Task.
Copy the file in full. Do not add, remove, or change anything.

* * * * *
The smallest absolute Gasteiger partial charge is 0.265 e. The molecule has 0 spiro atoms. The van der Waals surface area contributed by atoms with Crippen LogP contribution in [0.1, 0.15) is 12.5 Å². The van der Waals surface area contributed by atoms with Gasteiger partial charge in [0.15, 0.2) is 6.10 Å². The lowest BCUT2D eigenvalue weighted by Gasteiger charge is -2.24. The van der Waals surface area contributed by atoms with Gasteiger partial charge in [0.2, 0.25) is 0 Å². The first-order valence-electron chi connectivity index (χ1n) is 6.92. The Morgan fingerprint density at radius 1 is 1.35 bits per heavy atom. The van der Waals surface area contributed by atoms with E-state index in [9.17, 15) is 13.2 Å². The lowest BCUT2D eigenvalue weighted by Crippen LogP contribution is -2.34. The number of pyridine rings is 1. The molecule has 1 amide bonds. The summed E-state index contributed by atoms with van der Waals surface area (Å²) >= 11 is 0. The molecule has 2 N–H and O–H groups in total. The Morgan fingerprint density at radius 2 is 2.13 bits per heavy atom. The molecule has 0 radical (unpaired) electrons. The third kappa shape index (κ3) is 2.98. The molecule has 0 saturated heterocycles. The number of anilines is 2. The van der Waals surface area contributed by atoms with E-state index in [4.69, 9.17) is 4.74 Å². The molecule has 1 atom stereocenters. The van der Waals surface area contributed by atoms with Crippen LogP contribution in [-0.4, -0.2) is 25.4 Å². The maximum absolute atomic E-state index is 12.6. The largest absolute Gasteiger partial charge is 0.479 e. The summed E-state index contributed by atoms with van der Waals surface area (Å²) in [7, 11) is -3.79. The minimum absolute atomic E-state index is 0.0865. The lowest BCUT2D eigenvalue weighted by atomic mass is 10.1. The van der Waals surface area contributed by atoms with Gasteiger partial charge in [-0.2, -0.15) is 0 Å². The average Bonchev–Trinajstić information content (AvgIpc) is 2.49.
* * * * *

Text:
The smallest absolute Gasteiger partial charge is 0.265 e. The molecule has 0 spiro atoms. The van der Waals surface area contributed by atoms with Crippen LogP contribution in [0.1, 0.15) is 12.5 Å². The van der Waals surface area contributed by atoms with Gasteiger partial charge in [0.15, 0.2) is 6.10 Å². The lowest BCUT2D eigenvalue weighted by Gasteiger charge is -2.24. The van der Waals surface area contributed by atoms with Gasteiger partial charge in [0.2, 0.25) is 0 Å². The first-order valence-electron chi connectivity index (χ1n) is 6.92. The Morgan fingerprint density at radius 1 is 1.35 bits per heavy atom. The van der Waals surface area contributed by atoms with E-state index in [9.17, 15) is 13.2 Å². The lowest BCUT2D eigenvalue weighted by Crippen LogP contribution is -2.34. The number of pyridine rings is 1. The molecule has 1 amide bonds. The summed E-state index contributed by atoms with van der Waals surface area (Å²) >= 11 is 0. The molecule has 2 N–H and O–H groups in total. The Morgan fingerprint density at radius 2 is 2.13 bits per heavy atom. The molecule has 0 radical (unpaired) electrons. The third kappa shape index (κ3) is 2.98. The molecule has 0 saturated heterocycles. The number of anilines is 2. The van der Waals surface area contributed by atoms with E-state index in [4.69, 9.17) is 4.74 Å². The molecule has 1 atom stereocenters. The van der Waals surface area contributed by atoms with Crippen LogP contribution in [-0.4, -0.2) is 25.4 Å². The maximum absolute atomic E-state index is 12.6. The largest absolute Gasteiger partial charge is 0.479 e. The summed E-state index contributed by atoms with van der Waals surface area (Å²) in [7, 11) is -3.79. The minimum absolute atomic E-state index is 0.0865. The lowest BCUT2D eigenvalue weighted by atomic mass is 10.1. The van der Waals surface area contributed by atoms with Gasteiger partial charge in [-0.2, -0.15) is 0 Å². The average Bonchev–Trinajstić information content (AvgIpc) is 2.49.